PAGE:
change from any other. Sometimes it is useful to put on the worst bowler on the side for an over or two, just to see if the very badness of his balls will not get a wicket. The great thing is, never to allow the batsmen to get settled. When the bowling seems on the point of being collared, there is nothing better than to ring the changes quickly on all the bowlers on the side. Any change is better than none when two batsmen seem to be thoroughly at home.
When a bowler is bowling maiden after maiden without getting any one out, it sometimes pays to take him off, sometimes not. A bowler who is doing this may be either bowling so well that the batsmen cannot score off him, or he may be continually beating them but not hitting the wicket. In this case there is no objection to his being kept on, unless he may be taken off with the hope that the batsman will have a hit at a new and less accurate bowler, and so be liable to get himself out. On the other hand, maidens may mean that the bowler is bowling just well enough to keep down the runs, but not well enough to beat the batsmen. In this case he had better come off, as he is simply bowling the batsmen in instead of out. It must not be forgotten that batsmen who know what they are about often refrain from punishing a bowler as severely as they might when they feel at home with his deliveries, for fear of his being taken off and another less suitable to them put on instead. This is the meaning of "nursing" the bowling. Such tactics may easily be detected and defeated by a watchful captain.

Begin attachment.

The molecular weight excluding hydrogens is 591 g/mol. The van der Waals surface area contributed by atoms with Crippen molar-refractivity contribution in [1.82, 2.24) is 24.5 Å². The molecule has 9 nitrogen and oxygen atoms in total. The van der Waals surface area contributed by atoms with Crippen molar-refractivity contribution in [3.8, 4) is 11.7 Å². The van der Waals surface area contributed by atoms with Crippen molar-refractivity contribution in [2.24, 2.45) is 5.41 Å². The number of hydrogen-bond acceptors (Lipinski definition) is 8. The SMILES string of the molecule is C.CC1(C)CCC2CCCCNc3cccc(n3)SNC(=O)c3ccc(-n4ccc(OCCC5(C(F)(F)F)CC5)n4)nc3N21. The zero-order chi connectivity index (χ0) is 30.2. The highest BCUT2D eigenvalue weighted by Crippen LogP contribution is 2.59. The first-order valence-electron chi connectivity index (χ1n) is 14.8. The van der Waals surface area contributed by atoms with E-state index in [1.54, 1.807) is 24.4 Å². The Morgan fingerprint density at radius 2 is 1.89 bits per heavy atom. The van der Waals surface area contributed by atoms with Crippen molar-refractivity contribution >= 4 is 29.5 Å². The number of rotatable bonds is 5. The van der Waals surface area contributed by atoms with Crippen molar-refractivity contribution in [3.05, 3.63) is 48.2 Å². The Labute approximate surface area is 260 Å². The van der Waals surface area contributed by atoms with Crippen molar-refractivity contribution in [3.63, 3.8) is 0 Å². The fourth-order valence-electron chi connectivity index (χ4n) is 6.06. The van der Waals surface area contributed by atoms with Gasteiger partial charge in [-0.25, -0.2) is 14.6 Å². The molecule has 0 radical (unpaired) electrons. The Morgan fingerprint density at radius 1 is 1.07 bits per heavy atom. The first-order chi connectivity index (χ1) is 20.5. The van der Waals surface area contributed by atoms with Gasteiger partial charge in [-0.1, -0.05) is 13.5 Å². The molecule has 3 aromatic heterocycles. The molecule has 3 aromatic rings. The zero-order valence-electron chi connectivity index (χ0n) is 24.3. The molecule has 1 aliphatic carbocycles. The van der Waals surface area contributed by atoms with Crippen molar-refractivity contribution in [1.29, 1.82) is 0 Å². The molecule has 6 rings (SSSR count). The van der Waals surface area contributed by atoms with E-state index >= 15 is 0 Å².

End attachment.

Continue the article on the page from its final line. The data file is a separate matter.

A very common mistake is to take off a bowler once and never put him on again. I have often seen a good bowler given too long a spell to begin with, then taken off and never given another turn the whole innings through. It nearly always pays to get the best bowlers on again as soon as circumstances justify it. For instance, if your best bowler cannot get either of the first two batsmen out, and a change is made in favour of an inferior bowler who succeeds in taking a wicket after an over or two, it is a mistake to keep the latter on for long in the hope of his getting several more wickets. It should be remembered that the inferior bowler has probably succeeded purely because his deliveries differed from those of his predecessor, and not through any intrinsic merit. The first bowler should be restored after the change-bowler has had an over or two. Of course here, as everywhere, the captain must be guided by his judgment and discretion. If the change-bowler bowls better than the first one, by all means keep him on, but do not forget the first bowler.